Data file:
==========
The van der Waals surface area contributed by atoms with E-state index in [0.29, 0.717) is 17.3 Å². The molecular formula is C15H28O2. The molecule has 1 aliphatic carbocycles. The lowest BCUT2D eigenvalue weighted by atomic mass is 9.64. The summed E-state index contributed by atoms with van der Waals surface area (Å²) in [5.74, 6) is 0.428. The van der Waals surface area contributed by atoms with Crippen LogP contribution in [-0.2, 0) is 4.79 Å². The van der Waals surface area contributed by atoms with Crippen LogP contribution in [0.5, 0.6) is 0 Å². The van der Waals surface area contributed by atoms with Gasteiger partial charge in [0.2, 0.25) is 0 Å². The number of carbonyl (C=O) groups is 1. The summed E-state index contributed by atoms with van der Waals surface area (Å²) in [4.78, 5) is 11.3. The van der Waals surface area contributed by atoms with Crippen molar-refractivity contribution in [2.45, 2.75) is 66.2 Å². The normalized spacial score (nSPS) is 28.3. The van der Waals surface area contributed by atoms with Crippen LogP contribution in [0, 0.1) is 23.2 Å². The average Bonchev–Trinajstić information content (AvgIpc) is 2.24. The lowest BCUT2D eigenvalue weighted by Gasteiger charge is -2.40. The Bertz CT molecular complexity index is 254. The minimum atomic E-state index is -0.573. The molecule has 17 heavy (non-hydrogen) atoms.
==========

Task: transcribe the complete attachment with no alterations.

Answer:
The van der Waals surface area contributed by atoms with E-state index in [0.29, 0.717) is 17.3 Å². The molecular formula is C15H28O2. The molecule has 1 aliphatic carbocycles. The lowest BCUT2D eigenvalue weighted by atomic mass is 9.64. The summed E-state index contributed by atoms with van der Waals surface area (Å²) in [5.74, 6) is 0.428. The van der Waals surface area contributed by atoms with Crippen LogP contribution in [-0.2, 0) is 4.79 Å². The van der Waals surface area contributed by atoms with Crippen LogP contribution in [0.5, 0.6) is 0 Å². The van der Waals surface area contributed by atoms with Gasteiger partial charge in [0.2, 0.25) is 0 Å². The number of carbonyl (C=O) groups is 1. The summed E-state index contributed by atoms with van der Waals surface area (Å²) in [4.78, 5) is 11.3. The van der Waals surface area contributed by atoms with Crippen molar-refractivity contribution in [2.45, 2.75) is 66.2 Å². The normalized spacial score (nSPS) is 28.3. The van der Waals surface area contributed by atoms with Crippen LogP contribution in [0, 0.1) is 23.2 Å². The average Bonchev–Trinajstić information content (AvgIpc) is 2.24. The lowest BCUT2D eigenvalue weighted by Gasteiger charge is -2.40. The Bertz CT molecular complexity index is 254. The minimum atomic E-state index is -0.573. The molecule has 17 heavy (non-hydrogen) atoms.